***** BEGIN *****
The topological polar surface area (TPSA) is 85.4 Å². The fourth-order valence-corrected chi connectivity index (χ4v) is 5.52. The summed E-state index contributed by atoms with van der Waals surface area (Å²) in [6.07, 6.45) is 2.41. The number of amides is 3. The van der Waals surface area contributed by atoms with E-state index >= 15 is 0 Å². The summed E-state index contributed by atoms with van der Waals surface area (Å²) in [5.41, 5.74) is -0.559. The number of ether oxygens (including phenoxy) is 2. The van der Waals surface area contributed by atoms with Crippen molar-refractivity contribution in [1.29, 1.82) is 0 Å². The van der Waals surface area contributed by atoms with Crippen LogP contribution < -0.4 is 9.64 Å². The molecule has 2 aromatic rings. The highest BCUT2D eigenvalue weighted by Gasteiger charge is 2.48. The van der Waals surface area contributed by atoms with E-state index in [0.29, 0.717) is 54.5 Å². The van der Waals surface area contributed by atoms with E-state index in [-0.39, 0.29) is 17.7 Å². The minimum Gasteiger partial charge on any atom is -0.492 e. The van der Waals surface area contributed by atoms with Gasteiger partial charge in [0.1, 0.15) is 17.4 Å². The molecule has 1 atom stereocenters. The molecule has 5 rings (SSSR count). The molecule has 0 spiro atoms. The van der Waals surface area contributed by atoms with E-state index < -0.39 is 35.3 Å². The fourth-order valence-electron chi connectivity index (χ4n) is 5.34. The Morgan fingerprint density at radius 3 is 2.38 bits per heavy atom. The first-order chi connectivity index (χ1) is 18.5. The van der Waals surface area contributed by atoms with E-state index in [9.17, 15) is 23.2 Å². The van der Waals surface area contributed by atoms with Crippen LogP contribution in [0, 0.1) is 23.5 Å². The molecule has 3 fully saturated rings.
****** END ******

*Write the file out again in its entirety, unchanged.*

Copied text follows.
The topological polar surface area (TPSA) is 85.4 Å². The fourth-order valence-corrected chi connectivity index (χ4v) is 5.52. The summed E-state index contributed by atoms with van der Waals surface area (Å²) in [6.07, 6.45) is 2.41. The number of amides is 3. The van der Waals surface area contributed by atoms with E-state index >= 15 is 0 Å². The summed E-state index contributed by atoms with van der Waals surface area (Å²) in [5.41, 5.74) is -0.559. The number of ether oxygens (including phenoxy) is 2. The van der Waals surface area contributed by atoms with Crippen molar-refractivity contribution in [1.29, 1.82) is 0 Å². The van der Waals surface area contributed by atoms with Crippen LogP contribution < -0.4 is 9.64 Å². The molecule has 2 aromatic rings. The highest BCUT2D eigenvalue weighted by Gasteiger charge is 2.48. The van der Waals surface area contributed by atoms with E-state index in [0.29, 0.717) is 54.5 Å². The van der Waals surface area contributed by atoms with E-state index in [-0.39, 0.29) is 17.7 Å². The minimum Gasteiger partial charge on any atom is -0.492 e. The van der Waals surface area contributed by atoms with Gasteiger partial charge in [0.1, 0.15) is 17.4 Å². The molecule has 1 atom stereocenters. The molecule has 5 rings (SSSR count). The molecule has 0 spiro atoms. The van der Waals surface area contributed by atoms with E-state index < -0.39 is 35.3 Å². The fourth-order valence-electron chi connectivity index (χ4n) is 5.34. The Morgan fingerprint density at radius 3 is 2.38 bits per heavy atom. The first-order chi connectivity index (χ1) is 18.5. The van der Waals surface area contributed by atoms with E-state index in [9.17, 15) is 23.2 Å². The van der Waals surface area contributed by atoms with Crippen LogP contribution in [0, 0.1) is 23.5 Å². The molecule has 3 fully saturated rings.